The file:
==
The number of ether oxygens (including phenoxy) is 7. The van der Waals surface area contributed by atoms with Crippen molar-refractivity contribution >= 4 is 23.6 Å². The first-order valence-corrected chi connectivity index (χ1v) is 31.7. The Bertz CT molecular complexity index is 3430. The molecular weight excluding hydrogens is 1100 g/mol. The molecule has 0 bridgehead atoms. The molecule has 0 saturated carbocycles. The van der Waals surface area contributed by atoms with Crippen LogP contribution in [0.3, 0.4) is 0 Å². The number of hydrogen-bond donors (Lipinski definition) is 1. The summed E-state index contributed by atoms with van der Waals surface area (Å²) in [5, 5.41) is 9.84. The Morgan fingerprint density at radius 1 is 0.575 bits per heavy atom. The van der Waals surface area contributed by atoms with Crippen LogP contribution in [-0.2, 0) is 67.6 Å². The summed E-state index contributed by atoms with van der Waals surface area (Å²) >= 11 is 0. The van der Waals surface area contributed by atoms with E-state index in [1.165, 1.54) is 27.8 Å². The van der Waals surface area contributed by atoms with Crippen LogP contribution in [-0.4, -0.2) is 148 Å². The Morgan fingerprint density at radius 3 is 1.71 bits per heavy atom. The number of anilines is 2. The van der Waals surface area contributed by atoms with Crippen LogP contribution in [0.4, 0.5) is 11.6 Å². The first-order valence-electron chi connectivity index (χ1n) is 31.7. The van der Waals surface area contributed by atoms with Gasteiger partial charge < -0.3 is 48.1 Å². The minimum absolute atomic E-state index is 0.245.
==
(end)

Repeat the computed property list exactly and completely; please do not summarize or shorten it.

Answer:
The number of ether oxygens (including phenoxy) is 7. The van der Waals surface area contributed by atoms with Crippen molar-refractivity contribution >= 4 is 23.6 Å². The first-order valence-corrected chi connectivity index (χ1v) is 31.7. The Bertz CT molecular complexity index is 3430. The molecular weight excluding hydrogens is 1100 g/mol. The molecule has 0 bridgehead atoms. The molecule has 0 saturated carbocycles. The van der Waals surface area contributed by atoms with Crippen LogP contribution in [0.3, 0.4) is 0 Å². The number of hydrogen-bond donors (Lipinski definition) is 1. The summed E-state index contributed by atoms with van der Waals surface area (Å²) in [5, 5.41) is 9.84. The Morgan fingerprint density at radius 1 is 0.575 bits per heavy atom. The van der Waals surface area contributed by atoms with Crippen LogP contribution in [-0.2, 0) is 67.6 Å². The summed E-state index contributed by atoms with van der Waals surface area (Å²) >= 11 is 0. The van der Waals surface area contributed by atoms with E-state index in [1.165, 1.54) is 27.8 Å². The van der Waals surface area contributed by atoms with Crippen LogP contribution in [-0.4, -0.2) is 148 Å². The Morgan fingerprint density at radius 3 is 1.71 bits per heavy atom. The number of anilines is 2. The van der Waals surface area contributed by atoms with Crippen LogP contribution in [0.4, 0.5) is 11.6 Å². The first-order valence-electron chi connectivity index (χ1n) is 31.7. The van der Waals surface area contributed by atoms with Gasteiger partial charge < -0.3 is 48.1 Å². The minimum absolute atomic E-state index is 0.245.